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|My how times have changed since Republican Revolution|
(Editor's Note: The following column was first published the week of Oct. 23, 2006. It is being reprinted in light of polling data that suggests the Republican Party stands to reverse gains that Democrats made in the past two election cycles.)
If the political handicappers on the national stage in Washington are correct and if current polling data on congressional races throughout the country holds true until Election Day, Nov. 7, get ready.
That's because U.S. Rep. Nancy Pelosi of San Francisco could become Speaker of the House and U.S. Sen. Harry Reid of Nevada could become the next Senate Majority Leader on the heels of the Democratic Party's take-over of the Congress.
If that happens, the direction that the country takes for at least the next two years will change drastically, including the U.S. military's involvement in Iraq, which has served as a wedge issue in congressional races from sea to shining sea. Either you're for the war or you're against it.
One thing's for sure. If the Democrats take over the Congress, they'll make life miserable for President George W. Bush, whose final two years in office most likely will become his worst nightmare come true. Impeachment proceedings against the president over the alleged withholding of intelligence information concerning the Iraqi War are quite possible. At the very least, congressional hearings should be held to determine if the president of the United States ignored intelligence findings to foster his drive to go to war to remove Saddam Hussein from power.
While it's not a done deal yet and the voters have yet to cast their ballots, polls tell us the Democrats are poised to take back control of the House and Senate in the mid-term elections, marking the first time the Democrats will control both chambers in the Congress since 1994.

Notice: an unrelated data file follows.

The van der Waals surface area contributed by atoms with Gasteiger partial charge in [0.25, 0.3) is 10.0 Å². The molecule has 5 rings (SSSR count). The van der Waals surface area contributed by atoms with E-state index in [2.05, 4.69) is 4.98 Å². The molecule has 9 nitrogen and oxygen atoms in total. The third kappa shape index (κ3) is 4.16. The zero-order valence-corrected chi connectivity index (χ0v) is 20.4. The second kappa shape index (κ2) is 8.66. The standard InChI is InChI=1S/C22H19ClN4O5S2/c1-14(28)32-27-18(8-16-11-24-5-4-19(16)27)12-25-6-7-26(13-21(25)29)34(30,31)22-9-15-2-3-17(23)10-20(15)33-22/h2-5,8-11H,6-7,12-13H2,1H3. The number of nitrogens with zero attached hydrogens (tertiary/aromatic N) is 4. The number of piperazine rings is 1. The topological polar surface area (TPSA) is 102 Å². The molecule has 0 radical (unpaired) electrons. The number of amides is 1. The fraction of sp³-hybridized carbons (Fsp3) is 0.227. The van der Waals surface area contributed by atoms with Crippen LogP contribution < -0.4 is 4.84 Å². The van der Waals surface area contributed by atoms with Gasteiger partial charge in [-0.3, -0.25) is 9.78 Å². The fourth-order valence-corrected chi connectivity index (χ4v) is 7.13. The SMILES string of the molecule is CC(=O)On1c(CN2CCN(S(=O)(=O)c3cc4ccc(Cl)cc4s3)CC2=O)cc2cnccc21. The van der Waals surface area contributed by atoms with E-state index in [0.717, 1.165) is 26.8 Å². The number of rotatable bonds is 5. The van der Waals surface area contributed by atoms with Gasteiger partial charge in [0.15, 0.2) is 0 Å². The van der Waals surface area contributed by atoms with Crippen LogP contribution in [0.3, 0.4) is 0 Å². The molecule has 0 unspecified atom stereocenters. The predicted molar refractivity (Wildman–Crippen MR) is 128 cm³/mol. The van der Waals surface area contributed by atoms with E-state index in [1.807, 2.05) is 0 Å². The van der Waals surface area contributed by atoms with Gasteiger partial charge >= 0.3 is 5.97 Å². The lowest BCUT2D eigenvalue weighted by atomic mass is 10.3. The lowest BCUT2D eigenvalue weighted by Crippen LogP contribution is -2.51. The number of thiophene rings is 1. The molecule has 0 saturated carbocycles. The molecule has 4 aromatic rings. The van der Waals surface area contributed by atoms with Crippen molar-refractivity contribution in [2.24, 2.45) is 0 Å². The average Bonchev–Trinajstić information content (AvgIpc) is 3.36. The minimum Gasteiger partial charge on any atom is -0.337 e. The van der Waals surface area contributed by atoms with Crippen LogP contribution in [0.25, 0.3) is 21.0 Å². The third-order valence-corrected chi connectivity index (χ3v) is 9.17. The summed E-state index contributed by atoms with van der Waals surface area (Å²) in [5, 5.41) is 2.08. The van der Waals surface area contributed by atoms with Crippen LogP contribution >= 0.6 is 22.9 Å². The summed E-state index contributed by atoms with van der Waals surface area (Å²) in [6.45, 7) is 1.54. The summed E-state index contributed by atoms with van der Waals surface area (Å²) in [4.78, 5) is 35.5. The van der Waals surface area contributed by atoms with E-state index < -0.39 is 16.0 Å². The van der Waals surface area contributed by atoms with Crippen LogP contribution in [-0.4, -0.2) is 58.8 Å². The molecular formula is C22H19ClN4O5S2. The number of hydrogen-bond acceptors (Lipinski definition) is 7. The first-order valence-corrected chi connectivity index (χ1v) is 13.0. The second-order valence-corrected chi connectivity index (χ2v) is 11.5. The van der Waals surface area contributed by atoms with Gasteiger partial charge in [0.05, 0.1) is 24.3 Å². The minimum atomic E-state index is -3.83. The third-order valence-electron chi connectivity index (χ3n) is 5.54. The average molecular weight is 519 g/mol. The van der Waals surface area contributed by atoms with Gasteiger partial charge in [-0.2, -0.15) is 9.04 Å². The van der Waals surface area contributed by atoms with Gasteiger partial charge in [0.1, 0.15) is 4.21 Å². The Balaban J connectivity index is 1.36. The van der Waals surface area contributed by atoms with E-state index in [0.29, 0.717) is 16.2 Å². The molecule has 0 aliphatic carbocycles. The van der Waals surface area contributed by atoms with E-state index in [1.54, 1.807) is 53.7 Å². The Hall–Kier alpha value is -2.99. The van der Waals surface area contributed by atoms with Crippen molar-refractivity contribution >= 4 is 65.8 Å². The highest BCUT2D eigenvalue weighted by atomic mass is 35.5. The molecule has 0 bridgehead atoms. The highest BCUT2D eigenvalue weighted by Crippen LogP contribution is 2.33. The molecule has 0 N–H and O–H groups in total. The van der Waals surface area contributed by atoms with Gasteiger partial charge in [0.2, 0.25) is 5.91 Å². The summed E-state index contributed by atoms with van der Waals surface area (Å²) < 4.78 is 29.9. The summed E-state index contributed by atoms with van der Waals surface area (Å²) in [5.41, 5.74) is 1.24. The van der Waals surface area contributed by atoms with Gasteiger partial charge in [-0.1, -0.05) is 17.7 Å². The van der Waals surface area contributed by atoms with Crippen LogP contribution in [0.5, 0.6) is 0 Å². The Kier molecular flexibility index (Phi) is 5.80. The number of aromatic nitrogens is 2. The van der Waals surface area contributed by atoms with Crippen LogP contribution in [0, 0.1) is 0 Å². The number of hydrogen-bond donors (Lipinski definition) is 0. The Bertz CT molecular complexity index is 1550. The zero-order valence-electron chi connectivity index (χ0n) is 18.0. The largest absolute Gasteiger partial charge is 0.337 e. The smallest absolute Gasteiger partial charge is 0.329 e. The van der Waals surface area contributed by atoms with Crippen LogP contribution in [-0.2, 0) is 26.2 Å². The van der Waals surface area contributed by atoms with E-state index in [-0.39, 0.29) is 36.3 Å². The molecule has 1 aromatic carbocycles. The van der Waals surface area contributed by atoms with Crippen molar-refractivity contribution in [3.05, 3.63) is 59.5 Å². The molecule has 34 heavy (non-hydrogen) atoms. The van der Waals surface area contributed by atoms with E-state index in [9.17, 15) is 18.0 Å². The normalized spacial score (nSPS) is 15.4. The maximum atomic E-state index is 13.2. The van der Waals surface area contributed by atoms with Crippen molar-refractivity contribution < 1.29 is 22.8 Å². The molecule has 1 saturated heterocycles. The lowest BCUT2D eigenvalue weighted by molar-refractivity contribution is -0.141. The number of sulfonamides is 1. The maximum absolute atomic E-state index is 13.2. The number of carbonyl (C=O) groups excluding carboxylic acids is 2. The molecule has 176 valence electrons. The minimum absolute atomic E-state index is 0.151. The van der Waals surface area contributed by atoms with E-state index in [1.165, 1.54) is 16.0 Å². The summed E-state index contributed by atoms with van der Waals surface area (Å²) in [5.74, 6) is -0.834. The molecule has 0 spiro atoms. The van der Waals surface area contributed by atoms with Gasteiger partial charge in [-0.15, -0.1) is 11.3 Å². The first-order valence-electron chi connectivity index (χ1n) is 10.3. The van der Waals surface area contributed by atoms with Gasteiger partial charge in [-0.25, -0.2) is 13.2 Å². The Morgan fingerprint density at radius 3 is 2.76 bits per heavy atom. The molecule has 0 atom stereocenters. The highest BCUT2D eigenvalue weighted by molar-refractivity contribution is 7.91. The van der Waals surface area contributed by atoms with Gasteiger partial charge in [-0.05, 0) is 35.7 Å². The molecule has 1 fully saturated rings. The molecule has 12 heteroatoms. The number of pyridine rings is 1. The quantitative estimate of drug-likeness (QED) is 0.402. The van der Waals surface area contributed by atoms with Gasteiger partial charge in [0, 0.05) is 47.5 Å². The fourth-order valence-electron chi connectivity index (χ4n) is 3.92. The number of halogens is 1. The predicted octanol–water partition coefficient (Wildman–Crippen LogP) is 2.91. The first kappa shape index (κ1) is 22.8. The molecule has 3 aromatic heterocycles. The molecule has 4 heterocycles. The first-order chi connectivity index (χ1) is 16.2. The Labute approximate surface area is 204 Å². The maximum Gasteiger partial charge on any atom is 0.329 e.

That was the year the Republican Revolution swept the country in the wake of Bill Clinton's first 18 months in office as the 42nd president of the United States. Clinton's bumbling with the gays in the military issue and his wife's meddling in congressional affairs over national health care concerns fueled the electorate's shift to the GOP, which hadn't controlled Congress in 40 years.
Twelve years ago on the eve of Election Day, polling data told us Republicans as a whole held a six-point advantage over the Democrats. The GOP picked up some 40 seats in the House and took control of the Senate as well.
Today, on the eve of Election Day 2006, polling data tells us the Democrats hold a 15-point advantage over Republicans. The pundits predict the Republicans will lose anywhere from eight to 30 seats in the House, while control of the Senate could possibly remain in the hands of the GOP. Possibly.
Twelve years ago, the Republicans were united behind the "Contract with America" campaign platform that voters embraced with open arms. Clinton was that unpopular.
Today, one-half of the country hates Bush with a passion, but the Democrats are campaigning like…well, Democrats. They're unorganized, and they can't agree on anything except their belief that the Republicans have made a mockery of the governing and have fostered an era of corruption not seen on Capitol Hill since the Teapot Dome scandal. Warren Harding would be proud.
Where does Louisiana stand amid the potential changing of the guard in Congress?
Traditionally, Louisianians aren't prone to throw out an incumbent member of Congress in spite of his or her transgressions.
Traditionally, Louisiana sings its own tune and walks to the beat of a different drummer than the rest of the country.
That much could be said for the pending outcome of the mid-term elections in Louisiana where no member of the House is at risk of being defeated in his re-election campaign, except for embattled Congressman William Jefferson of New Orleans. Jefferson, a Democrat, would be a shoe-in for another term in the House were it not for allegations that the native of Lake Providence took bribes in exchange for his help with a telecommunications project in Africa. Even former U.S. Sen. John Breaux turned on Jefferson, who has helped deliver the black vote in the Big Easy for Democrats for years and years.
While voters nationwide are treading toward the Democratic Party, Louisiana would appear to be truly becoming a red state, or a Republican stronghold.
In 1994, voters across the country were embracing Republicans as if they were a gift from God. Not so in Louisiana where Edwin Edwards was still governor back then and the late Fox McKeithen was the only Republican to hold a statewide elected office.
Today, two special elections held last month to fill unexpired terms for statewide offices were won by Republicans. Meanwhile, Republican Congressman Bobby Jindal of Kenner leads Gov. Kathleen Blanco, a Democrat, in at least one poll which was taken to gauge the public's mood prior to next year's governor's race in which Jindal is expected to challenge Blanco. Again.
The question, my fellow Louisianians, that we must ask ourselves is a simple one.
Is the electorate throughout the rest of the country out of touch with reality in its thinking politically or are we out of touch in Louisiana?
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